When we first got the airplane DUs 1 and 4 didn't always come up on battery power. Gulfstream thought of every possible excuse to say it was normal. That is until we pointed out the DUs had to be available down to batteries or the airplane could not have been certified. Our aircraft was no longer airworthy. So then began the chase for a solution. They claimed our batteries were underpowered. Fortunately we had a video showing how normal batteries behave:
So it was back to the drawing board. They did, eventually, find the problem: a cut wire to a SGIO in the LEER.
Photo: G450 flaps, from Eddie's aircraft.
If you fly a G450 you have to know about normal flaps because everyone at Gulfstream Technical Operations understand GIV flaps (easy), GV flaps (easy), and G550 flaps (just like the GV). But nobody knows what's going on with the G450. So my advice to you is to only move the flaps if you have AC power, never remove hydraulic pressure from any system unless the flaps have reached agreement with the flap handle, and to have an idea what normal is:
Photo: G450 fuel system "slower" intertank valve, from Eddie's aircraft.
They teach you in school to check the intertank and crossflow valves together because "they are the same mechanical valve and should move at exactly the same rate." We don't do that because our aircraft is normally parked at a slight slope and this method will lead to a fuel imbalance. But do the valves move with equal speed? Ours do not:
Photo: G450 hydraulics synoptics from Eddie's aircraft.
After a few years of opertions we became used to the hydraulic system reservoirs never changing. (We check the synoptics before engine start, once we level off, during hourly checks, and after gear extension.) But all of a sudden we were losing a noticeable amount of fluid in the left seat sometime between engine start and level off. As the flight progressed, the quantity eventually came back. You can guess the answer to the inevitable question: "This is normal, you just never noticed it before. Luckily, we had video:
So the investigation continued. As it turns out the hydraulic system reservoir bleed procedure is different in the G450 than the GIV. So if your mechanic came from a GIV where the bleed procedure was perfectly okay with the gear doors open you would end up with this characteristic. But if you follow the G450 maintenance manual and do the bleed procedure with the landing gear doors closed.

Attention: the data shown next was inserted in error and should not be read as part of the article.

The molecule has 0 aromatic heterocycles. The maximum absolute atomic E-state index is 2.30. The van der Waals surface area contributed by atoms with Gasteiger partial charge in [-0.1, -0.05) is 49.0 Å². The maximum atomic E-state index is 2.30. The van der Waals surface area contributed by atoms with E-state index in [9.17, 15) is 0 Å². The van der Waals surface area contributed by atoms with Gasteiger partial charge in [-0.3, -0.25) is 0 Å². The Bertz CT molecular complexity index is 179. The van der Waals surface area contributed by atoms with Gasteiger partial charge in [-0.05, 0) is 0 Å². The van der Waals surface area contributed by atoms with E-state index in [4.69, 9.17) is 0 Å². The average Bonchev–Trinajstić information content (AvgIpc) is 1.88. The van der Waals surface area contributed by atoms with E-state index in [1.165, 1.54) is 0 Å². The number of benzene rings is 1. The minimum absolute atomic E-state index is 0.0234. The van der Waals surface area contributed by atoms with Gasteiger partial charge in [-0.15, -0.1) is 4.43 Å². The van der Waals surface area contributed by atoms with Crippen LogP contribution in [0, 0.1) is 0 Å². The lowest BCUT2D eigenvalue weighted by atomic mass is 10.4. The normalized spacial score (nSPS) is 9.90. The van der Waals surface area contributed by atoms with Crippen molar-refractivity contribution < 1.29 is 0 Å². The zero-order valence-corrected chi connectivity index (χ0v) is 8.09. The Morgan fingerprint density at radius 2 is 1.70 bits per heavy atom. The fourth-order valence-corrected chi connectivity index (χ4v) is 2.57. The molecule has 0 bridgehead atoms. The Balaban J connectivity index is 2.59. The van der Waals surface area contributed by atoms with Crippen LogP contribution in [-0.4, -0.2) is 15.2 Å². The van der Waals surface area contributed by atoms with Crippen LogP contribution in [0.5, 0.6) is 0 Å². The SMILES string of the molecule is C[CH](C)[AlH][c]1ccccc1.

Photo: G450 pressure bumps, from Eddie's aircraft.
After a few years of perfectly smooth pressurization we started experiencing pressurization bumps that were not associated with engine thrust changes, altitude changes, or any other noticeable change. Long distance troubleshooting didn't help. A video convinced Gulfstream we had a problem:
It turns out our TROV motor had gone bad.
Hey, Eddie! How did you take those videos? Did you really put a GoPro on the bottom of the airplane?
No, not at all. The gear and tail shots all come from the manufacturer installed cameras. I simply strapped a camcorder on the forward divan, anchored with the seatbelts.
Photo: Airshow Camera, from Eddie's aircraft.
So that's what gives you the aft camera shot on the top of this page, as well as this:
Photo: Airshow Tail Camera, from Eddie's aircraft.
What about those shots looking forward from glareshield? I cut a plastic block with a 15° angle, put some Velcro on that, and used a Sony Bloggie camera. The setup is very secure and is below the pilot's eye level. The camera produces 1920x1080p at 30 fps.
Photo: Glareshield Camera, from Eddie's aircraft.
What about the DU shots? I put a GoPro on a metal stick with Velcro on both sides. That setup wedges securely into the existing carpet like cover by the copilot's knee.
Photo: DU Camera, from Eddie's aircraft.